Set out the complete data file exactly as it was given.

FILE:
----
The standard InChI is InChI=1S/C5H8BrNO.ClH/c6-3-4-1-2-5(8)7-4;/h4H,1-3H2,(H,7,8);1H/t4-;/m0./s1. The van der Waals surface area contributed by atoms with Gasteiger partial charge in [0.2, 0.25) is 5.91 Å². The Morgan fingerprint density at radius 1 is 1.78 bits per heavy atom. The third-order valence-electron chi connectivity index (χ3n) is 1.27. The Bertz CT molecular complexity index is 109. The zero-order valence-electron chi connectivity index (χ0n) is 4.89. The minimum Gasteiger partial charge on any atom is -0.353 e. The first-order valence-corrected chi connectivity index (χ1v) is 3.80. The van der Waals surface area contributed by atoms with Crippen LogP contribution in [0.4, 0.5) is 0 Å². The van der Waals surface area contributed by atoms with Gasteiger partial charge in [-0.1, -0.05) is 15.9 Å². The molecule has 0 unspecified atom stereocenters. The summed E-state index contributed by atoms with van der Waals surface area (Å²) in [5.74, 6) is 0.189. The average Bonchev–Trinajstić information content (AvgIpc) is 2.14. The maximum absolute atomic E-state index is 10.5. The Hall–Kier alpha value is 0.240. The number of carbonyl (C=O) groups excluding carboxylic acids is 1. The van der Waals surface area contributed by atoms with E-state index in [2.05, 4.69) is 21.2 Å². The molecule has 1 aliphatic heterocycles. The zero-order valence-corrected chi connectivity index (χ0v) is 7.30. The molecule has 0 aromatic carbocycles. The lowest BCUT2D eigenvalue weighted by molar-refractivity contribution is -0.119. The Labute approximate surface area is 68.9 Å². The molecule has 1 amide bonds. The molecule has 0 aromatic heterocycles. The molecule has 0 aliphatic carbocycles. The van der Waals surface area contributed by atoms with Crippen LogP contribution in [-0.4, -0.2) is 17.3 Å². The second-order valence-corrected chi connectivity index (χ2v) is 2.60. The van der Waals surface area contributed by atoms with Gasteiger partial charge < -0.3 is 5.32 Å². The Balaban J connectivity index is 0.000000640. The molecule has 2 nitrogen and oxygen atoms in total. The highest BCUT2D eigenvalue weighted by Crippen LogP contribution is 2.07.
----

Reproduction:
The standard InChI is InChI=1S/C5H8BrNO.ClH/c6-3-4-1-2-5(8)7-4;/h4H,1-3H2,(H,7,8);1H/t4-;/m0./s1. The van der Waals surface area contributed by atoms with Gasteiger partial charge in [0.2, 0.25) is 5.91 Å². The Morgan fingerprint density at radius 1 is 1.78 bits per heavy atom. The third-order valence-electron chi connectivity index (χ3n) is 1.27. The Bertz CT molecular complexity index is 109. The zero-order valence-electron chi connectivity index (χ0n) is 4.89. The minimum Gasteiger partial charge on any atom is -0.353 e. The first-order valence-corrected chi connectivity index (χ1v) is 3.80. The van der Waals surface area contributed by atoms with Crippen LogP contribution in [0.4, 0.5) is 0 Å². The van der Waals surface area contributed by atoms with Gasteiger partial charge in [-0.1, -0.05) is 15.9 Å². The molecule has 0 unspecified atom stereocenters. The summed E-state index contributed by atoms with van der Waals surface area (Å²) in [5.74, 6) is 0.189. The average Bonchev–Trinajstić information content (AvgIpc) is 2.14. The maximum absolute atomic E-state index is 10.5. The Hall–Kier alpha value is 0.240. The number of carbonyl (C=O) groups excluding carboxylic acids is 1. The van der Waals surface area contributed by atoms with E-state index in [2.05, 4.69) is 21.2 Å². The molecule has 1 aliphatic heterocycles. The zero-order valence-corrected chi connectivity index (χ0v) is 7.30. The molecule has 0 aromatic carbocycles. The lowest BCUT2D eigenvalue weighted by molar-refractivity contribution is -0.119. The Labute approximate surface area is 68.9 Å². The molecule has 1 amide bonds. The molecule has 0 aromatic heterocycles. The molecule has 0 aliphatic carbocycles. The van der Waals surface area contributed by atoms with Crippen LogP contribution in [-0.4, -0.2) is 17.3 Å². The second-order valence-corrected chi connectivity index (χ2v) is 2.60. The van der Waals surface area contributed by atoms with Gasteiger partial charge < -0.3 is 5.32 Å². The Balaban J connectivity index is 0.000000640. The molecule has 2 nitrogen and oxygen atoms in total. The highest BCUT2D eigenvalue weighted by Crippen LogP contribution is 2.07.